I stayed still and let him get closer.
“Wanna dance, bitch?” he asked, still torn. 
Unbidden, his muddled thoughts reached my mind. 
‘She’s tall, but she can’t be that strong. It must’ve been just a lucky blow. Yeah, I can take her down. She looks even better than the other bitch—’
I clenched my teeth, blocking the repugnant thoughts. Over the last half-century, it had become harder to keep my empathy and telepathy leashed. My stomach ached with hunger again, and this time I didn’t bother stopping the impulse. I let my sight grow sharper, embraced the slight pressure as my sharp canines lengthened into even sharper fangs, let my upper lip curl, and relished the unearthly growl that crawled out of my throat.
“Oh, shit!” the man cried. 
I knew what he saw. 
My eyes were shining in the dark; pupils vertical, and teal-silver irises enlarged.
He tried to bolt, but I wasn’t in the mood for playing cat and mouse. I held him by the neck, lifting him off the ground to my height.
“Not so brave now, are we?” I hissed, my voice reverberating in a chilly timbre.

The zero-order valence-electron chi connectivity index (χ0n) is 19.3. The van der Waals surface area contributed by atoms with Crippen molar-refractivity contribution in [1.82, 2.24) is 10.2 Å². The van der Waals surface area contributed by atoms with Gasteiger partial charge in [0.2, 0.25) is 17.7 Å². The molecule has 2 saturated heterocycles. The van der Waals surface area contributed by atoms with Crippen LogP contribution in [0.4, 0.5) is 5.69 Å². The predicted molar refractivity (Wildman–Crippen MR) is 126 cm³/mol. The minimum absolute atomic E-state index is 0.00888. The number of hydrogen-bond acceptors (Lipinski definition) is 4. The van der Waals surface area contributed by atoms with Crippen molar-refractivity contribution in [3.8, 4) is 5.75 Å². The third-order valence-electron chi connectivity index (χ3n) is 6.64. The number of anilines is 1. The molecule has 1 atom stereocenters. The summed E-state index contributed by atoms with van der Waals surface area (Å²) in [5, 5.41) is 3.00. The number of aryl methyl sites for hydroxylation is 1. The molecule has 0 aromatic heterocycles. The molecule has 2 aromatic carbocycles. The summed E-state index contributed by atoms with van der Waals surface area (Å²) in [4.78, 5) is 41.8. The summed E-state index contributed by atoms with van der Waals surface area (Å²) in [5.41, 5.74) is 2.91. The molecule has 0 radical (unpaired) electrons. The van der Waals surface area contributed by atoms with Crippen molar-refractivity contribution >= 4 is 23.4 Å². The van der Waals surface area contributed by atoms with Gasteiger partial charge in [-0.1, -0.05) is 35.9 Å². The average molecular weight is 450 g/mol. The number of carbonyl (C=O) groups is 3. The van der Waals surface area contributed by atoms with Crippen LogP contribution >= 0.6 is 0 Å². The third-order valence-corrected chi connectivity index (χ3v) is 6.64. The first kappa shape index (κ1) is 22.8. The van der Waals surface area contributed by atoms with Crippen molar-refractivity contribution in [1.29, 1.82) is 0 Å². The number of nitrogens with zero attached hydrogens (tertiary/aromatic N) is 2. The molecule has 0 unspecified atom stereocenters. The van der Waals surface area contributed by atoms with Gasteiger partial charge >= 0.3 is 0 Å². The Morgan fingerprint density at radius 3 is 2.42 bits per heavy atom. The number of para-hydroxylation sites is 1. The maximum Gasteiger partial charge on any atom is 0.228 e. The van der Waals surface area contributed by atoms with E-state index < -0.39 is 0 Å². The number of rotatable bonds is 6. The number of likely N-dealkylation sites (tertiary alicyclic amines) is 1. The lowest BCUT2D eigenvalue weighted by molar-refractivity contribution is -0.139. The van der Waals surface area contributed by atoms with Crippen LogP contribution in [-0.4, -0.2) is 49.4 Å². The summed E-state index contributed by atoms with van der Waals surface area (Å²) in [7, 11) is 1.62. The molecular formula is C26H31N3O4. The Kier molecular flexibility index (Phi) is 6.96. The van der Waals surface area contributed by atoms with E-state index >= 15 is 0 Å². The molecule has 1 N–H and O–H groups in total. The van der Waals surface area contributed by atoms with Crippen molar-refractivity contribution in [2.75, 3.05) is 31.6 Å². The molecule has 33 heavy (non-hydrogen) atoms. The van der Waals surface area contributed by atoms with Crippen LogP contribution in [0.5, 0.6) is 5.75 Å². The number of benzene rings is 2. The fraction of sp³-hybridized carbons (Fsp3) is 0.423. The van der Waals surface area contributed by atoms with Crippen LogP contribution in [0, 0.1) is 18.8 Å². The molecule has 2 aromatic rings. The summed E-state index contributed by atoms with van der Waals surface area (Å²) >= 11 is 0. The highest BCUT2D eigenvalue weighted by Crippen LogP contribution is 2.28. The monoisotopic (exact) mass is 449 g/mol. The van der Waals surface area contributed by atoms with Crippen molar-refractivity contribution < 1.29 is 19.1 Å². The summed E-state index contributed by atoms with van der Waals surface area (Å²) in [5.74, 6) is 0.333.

I stopped his weak attempt to stab me and tossed the knife away. 
“No, please!” he cried, the scent of his fear disgustingly tantalizing.
“How many women have begged you before?” I asked.
I didn’t wait for an answer. My fangs were deep in his carotid in less than a blink. The first gulp of blood was bittersweet, something I was fully expecting. The slightly salty, metallic taste was never particularly palatable, but it served its purpose. I let the anticoagulant my fangs injected flow free and took every last drop the pervert had to offer. 
Despite my attempts to block that wretched telepathy, the images reached my mind. His memories, the visions of all the women he’d terrified before, ever since he was strong enough to force a girl. His first victim had been a classmate. Female faces contorted in fear flashed in my mind’s eye on a dizzying display.
I growled, drinking faster, hating the repugnant images, relishing the replenishment of my full strength. 
Faster than I thought, he died. The images mercifully disappeared after that, but so did my hunger. I dropped his body to the ground, cleaning the corners of my mouth with the back of my hand. I closed my eyes, forcing the fangs up and waiting for a couple of minutes while my system assimilated the blood weighing in my stomach.